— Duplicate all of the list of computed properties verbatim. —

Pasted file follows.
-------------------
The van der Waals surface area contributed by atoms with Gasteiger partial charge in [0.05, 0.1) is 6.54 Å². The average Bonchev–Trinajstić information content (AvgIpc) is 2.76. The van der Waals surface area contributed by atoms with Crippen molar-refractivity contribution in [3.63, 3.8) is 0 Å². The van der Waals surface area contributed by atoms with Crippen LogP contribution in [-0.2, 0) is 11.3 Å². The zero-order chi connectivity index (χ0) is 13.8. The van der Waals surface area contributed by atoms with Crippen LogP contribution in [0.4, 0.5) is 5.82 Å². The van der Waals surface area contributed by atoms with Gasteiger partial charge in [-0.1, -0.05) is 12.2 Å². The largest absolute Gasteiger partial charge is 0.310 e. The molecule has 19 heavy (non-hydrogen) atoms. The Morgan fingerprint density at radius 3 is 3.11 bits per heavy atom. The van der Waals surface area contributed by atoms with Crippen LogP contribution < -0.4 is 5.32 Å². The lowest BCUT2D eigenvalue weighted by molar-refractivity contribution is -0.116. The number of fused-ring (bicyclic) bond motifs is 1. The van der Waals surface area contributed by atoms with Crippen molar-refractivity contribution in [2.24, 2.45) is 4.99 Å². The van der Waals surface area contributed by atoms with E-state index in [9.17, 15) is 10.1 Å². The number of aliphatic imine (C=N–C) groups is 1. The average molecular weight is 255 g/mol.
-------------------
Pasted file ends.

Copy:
The van der Waals surface area contributed by atoms with Gasteiger partial charge in [0.05, 0.1) is 6.54 Å². The average Bonchev–Trinajstić information content (AvgIpc) is 2.76. The van der Waals surface area contributed by atoms with Crippen molar-refractivity contribution in [3.63, 3.8) is 0 Å². The van der Waals surface area contributed by atoms with Crippen LogP contribution in [-0.2, 0) is 11.3 Å². The zero-order chi connectivity index (χ0) is 13.8. The van der Waals surface area contributed by atoms with Crippen LogP contribution in [0.4, 0.5) is 5.82 Å². The van der Waals surface area contributed by atoms with Gasteiger partial charge in [-0.1, -0.05) is 12.2 Å². The largest absolute Gasteiger partial charge is 0.310 e. The molecule has 19 heavy (non-hydrogen) atoms. The Morgan fingerprint density at radius 3 is 3.11 bits per heavy atom. The van der Waals surface area contributed by atoms with Crippen LogP contribution < -0.4 is 5.32 Å². The lowest BCUT2D eigenvalue weighted by molar-refractivity contribution is -0.116. The number of fused-ring (bicyclic) bond motifs is 1. The van der Waals surface area contributed by atoms with Crippen molar-refractivity contribution in [2.24, 2.45) is 4.99 Å². The van der Waals surface area contributed by atoms with E-state index in [9.17, 15) is 10.1 Å². The number of aliphatic imine (C=N–C) groups is 1. The average molecular weight is 255 g/mol.